October 5, 2015 — Arkansas will cut almost all of Planned Parenthood's Medicaid funding after U.S. District Judge Kristine Baker issued a preliminary injunction ordering that Arkansas must continue Medicaid payments for three women who challenged Gov. Asa Hutchinson's (R) original decision to block the funds, Reuters reports (Barnes, Reuters, 10/2).
Hutchinson last month ordered the state Department of Human Services to end its Medicaid provider contract with Planned Parenthood within 30 days. In the last fiscal year, Planned Parenthood clinics in the state received more than $51,000 in Medicaid reimbursements for gynecological services and family planning.
Hutchinson's move followed the release of a series of misleading, secretly recorded videos targeting Planned Parenthood, which were released by an antiabortion-rights group called the Center for Medical Progress. Planned Parenthood has stated that the videos were heavily edited and that the filmed officials did not conduct any illegal activities. The organization said it does not profit from fetal tissue donations and only receives reimbursement for costs associated with such donations, which is legal.
In September, Planned Parenthood and the American Civil Liberties Union filed a lawsuit against Hutchinson's decision. Later that month, Baker ordered Arkansas to temporarily reinstate the state's Medicaid contract, granting Planned Parenthood's request that Hutchinson's order ending the contract be delayed for 14 days (Women's Health Policy Report, 9/21). According to AP/Modern Healthcare, that order expired on Oct. 2 (AP/Modern Healthcare, 10/3).
Separately, Alabama and Louisiana also announced plans to terminate Medicaid contracts with the organization following the videos' release. HHS subsequently warned Alabama and Louisiana that their efforts to block Planned Parenthood from receiving Medicaid funds could violate federal law. Planned Parenthood has also challenged those states' moves to cut Medicaid contracts with the organization (Women's Health Policy Report, 9/21).
Hutchinson To End Other Medicaid Funding for Planned Parenthood
On Friday, Hutchinson said the state would end Medicaid funding for Planned Parenthood other than the funding protected under Baker's orders.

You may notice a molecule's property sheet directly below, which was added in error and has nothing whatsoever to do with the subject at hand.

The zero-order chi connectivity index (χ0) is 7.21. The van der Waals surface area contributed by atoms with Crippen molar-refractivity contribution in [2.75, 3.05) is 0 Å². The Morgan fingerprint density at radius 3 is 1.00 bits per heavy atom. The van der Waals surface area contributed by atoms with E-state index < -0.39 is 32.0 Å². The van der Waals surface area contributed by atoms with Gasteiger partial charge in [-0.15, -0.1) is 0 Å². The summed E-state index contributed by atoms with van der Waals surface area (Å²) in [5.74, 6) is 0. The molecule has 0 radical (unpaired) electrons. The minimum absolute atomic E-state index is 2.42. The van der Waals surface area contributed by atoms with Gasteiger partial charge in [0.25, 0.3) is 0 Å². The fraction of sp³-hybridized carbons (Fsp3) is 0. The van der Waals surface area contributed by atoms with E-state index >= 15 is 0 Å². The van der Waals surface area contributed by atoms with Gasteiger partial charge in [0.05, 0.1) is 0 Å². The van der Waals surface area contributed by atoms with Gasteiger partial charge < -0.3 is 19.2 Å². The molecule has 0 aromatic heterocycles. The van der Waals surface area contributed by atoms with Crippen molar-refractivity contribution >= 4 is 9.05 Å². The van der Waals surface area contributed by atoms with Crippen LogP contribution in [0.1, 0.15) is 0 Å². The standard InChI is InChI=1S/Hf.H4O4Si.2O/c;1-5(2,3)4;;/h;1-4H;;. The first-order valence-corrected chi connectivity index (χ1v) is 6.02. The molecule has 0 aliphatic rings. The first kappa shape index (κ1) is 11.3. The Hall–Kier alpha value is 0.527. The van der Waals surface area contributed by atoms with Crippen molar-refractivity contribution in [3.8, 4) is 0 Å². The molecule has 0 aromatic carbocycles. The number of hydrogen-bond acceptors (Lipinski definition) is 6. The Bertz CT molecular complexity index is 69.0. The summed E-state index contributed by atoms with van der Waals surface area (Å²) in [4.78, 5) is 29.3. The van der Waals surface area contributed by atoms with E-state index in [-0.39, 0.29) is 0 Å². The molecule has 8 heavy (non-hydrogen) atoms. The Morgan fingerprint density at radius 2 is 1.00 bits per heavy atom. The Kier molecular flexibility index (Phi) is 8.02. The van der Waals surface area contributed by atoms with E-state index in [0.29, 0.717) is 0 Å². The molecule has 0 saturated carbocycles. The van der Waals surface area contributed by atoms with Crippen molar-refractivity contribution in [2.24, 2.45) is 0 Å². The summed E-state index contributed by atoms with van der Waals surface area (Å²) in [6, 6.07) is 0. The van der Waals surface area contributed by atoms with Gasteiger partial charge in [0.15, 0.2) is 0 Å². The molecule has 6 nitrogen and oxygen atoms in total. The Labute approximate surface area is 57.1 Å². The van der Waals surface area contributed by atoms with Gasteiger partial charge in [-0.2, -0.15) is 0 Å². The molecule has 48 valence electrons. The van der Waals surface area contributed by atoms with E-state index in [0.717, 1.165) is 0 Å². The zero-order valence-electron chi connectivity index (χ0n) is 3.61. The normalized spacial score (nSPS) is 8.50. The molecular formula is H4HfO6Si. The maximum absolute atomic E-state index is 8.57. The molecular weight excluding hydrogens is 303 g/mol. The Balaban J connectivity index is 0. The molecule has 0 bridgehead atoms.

According to Hutchinson, Baker's ruling "allows the state to prohibit Medicaid funding to Planned Parenthood in all other circumstances." He said, "It is my intent to direct (the [state] Department of Human Services) to prohibit funding to Planned Parenthood consistent with the court's ruling" (AP/Modern Healthcare, 10/3).
In her ruling, Baker wrote that "the threat of irreparable harm to the Jane Does, and the public interest, outweighs the immediate interests and potential injuries to (the state)." However, Baker held that Planned Parenthood lacked standing and that the women were suing as individuals, not as representatives of a class of women. AP/Modern Healthcare reports that Planned Parenthood is considering options for returning to court soon and pursuing an expansion of Baker's injunction (AP/Modern Healthcare, 10/3).
Planned Parenthood of the Heartland CEO Suzanna de Baca said, "Governor Hutchinson's order to cancel Planned Parenthood's Medicaid contract is illegal and it does not reflect the values of Arkansans who care about women's health," adding, "Our doors are open, we are here for our patients, and we will continue to do everything we can to uphold our patients' right to safe, quality, compassionate care at Planned Parenthood" (AP/Modern Healthcare, 10/3).
Utah To Continue Sending Federal Funding To Planned Parenthood Through Year's End
In related news, Utah officials on Friday said Planned Parenthood would continue to receive federal funds from the state through the remainder of 2015, the AP/Sacramento Bee reports (AP/Sacramento Bee, 10/2).
Following the release of the CMP videos, Utah Gov. Gary Herbert (R) ordered the state Department of Health to stop distributing federal funding to the Planned Parenthood Association of Utah. In response, Planned Parenthood filed suit against Herbert, asking a federal judge to rule that the governor's orders violate Planned Parenthood's constitutional rights to due process and free speech.
In September, U.S. District Court Judge Clark Waddoups issued a temporary restraining order on Herbert's decision through Oct. 15, ruling that Herbert's actions seem "to have been made on unconstitutional grounds" because there have been no allegations that Planned Parenthood of Utah broke any laws. Further, Waddoups agreed with Planned Parenthood's arguments that cutting off the organization's federal funding would curb women's access to reproductive health care, particularly among low-income women (Women's Health Policy Report, 9/30).
Tom Hudachko, a spokesperson for the Utah Department of Health, said the contracts that the state aimed to cancel or let expire will continue through the end of the year. According to Hudachko, the state is complying with the earlier restraining order and extending it through the end of 2015 to avoid making multiple court appearances.
PPAU CEO Karrie Galloway said she is pleased with the latest development. PPAU attorneys have said the governor was following a personal and political agenda.
Meanwhile, Herbert's spokesperson, Aimee Edwards, said the governor still plans to cut the funding for the organization (AP/Sacramento Bee, 10/2).